This month, USA Today put out a powerful article that delves deep into the family dynamics that surround an addiction. In particular, they zeroed in on overdoses and the fatalities that issues like the opioid crisis have caused Americans. When a loved one dies because of their dependency, it is a devastating experience. And parents certainly have the freedom to be as open or private about it as they please. But a recent movement has been encouraging families to call out the drug and alcohol battles that have taken their loved ones in what are deemed “Addiction Obituaries.”
The USA Today piece started out by highlighting the Ballesty family and, in particular, their matriarch, Dianne. A retired New York schoolteacher, Dianne lost her son to heroin back in 2013 and, out of shame and embarrassment, initially chose not to reveal his cause of death in his obituary. But as the time came closer to go to print, she had a change of heart and called out the dependency that claimed his life.
Her son Peter’s write up was certainly not all doom and gloom. Dianne made a point to celebrate his life, but also rightfully called out the “disease” that took him away at just 32 years old.
“This disease shouldn’t be something that nobody talks about,” she told the outlet. “It needs to be addressed asap so there aren’t more stories like this. It’s the most horrifying epidemic. We wanted people to know that we were never ashamed of Pete. He had a physical illness; addiction is not a character flaw and unless we are open about it there will never be a public dialogue regarding its cause or cure.”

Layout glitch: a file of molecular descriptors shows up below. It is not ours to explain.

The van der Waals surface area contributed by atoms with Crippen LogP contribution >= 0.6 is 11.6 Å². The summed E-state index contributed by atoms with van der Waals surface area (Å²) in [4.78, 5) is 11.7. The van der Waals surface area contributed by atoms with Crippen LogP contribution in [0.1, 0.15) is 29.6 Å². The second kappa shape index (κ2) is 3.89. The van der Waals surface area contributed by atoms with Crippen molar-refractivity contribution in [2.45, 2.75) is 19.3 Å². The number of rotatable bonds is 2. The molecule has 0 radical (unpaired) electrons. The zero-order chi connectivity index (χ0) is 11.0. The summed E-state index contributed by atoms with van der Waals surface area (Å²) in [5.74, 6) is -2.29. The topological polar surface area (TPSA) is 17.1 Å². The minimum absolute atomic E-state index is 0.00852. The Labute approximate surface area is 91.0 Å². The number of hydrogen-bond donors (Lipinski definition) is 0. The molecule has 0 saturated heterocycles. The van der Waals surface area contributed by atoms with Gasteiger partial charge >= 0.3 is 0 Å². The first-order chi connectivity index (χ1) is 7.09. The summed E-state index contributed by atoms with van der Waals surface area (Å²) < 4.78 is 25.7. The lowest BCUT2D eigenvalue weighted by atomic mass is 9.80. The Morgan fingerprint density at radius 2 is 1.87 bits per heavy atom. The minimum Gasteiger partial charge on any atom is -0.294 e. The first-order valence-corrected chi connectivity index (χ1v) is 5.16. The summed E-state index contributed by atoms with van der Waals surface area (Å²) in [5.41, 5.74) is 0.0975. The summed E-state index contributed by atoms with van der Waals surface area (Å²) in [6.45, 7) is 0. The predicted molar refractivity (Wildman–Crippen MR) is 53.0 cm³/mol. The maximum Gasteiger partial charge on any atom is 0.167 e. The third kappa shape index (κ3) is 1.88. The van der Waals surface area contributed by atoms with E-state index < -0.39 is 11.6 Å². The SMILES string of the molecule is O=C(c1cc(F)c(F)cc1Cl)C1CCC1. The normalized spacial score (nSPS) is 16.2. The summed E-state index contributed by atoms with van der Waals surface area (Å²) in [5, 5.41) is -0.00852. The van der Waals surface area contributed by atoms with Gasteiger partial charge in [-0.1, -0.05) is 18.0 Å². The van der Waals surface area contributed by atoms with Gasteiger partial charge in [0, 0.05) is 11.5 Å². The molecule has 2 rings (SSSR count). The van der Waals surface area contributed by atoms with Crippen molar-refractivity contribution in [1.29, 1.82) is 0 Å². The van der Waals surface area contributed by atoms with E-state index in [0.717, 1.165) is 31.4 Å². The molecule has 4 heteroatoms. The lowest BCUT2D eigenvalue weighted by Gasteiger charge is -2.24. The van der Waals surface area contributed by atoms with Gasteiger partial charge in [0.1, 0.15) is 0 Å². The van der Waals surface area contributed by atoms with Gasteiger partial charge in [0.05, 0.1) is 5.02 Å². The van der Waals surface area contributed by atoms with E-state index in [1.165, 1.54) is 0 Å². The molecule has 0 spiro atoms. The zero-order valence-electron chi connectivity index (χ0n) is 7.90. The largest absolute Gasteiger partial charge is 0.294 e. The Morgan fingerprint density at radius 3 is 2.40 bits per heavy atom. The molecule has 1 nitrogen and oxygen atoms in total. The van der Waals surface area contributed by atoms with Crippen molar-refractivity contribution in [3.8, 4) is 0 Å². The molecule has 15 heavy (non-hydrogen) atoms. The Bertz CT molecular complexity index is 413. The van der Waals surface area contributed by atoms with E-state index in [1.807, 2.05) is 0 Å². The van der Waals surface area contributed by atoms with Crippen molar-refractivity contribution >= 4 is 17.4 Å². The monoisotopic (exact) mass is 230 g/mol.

Dianne’s brave gesture got the attention of local media and, ultimately, USA Today. They rightfully called out the fact that in New York, 2,175 drug-related deaths occurred in 2013. Yet only 45 obituaries referenced that fact in the same 12 month span.
The attention the Ballesty family received, though, helped to change those numbers. The local Journal News outlet pushed through an effort that led to a database including search terms for “addiction” in obituaries statewide. As a result, other families have found each other for support and also shared their loved one’s struggles in their obits.
Since the movement began, the stats have changed dramatically. In 2014, the obituary search returned 87 hits. There were 89 in 2015 and within the past 12 months, 144 obituaries mentioned addiction; all detailing how the disease cut short the lives of promising young men and women. We completely understand how this choice may not be for everyone. But by the looks of things, it is helping to fuel support systems and educate families about the true dangers of drugs and alcohol.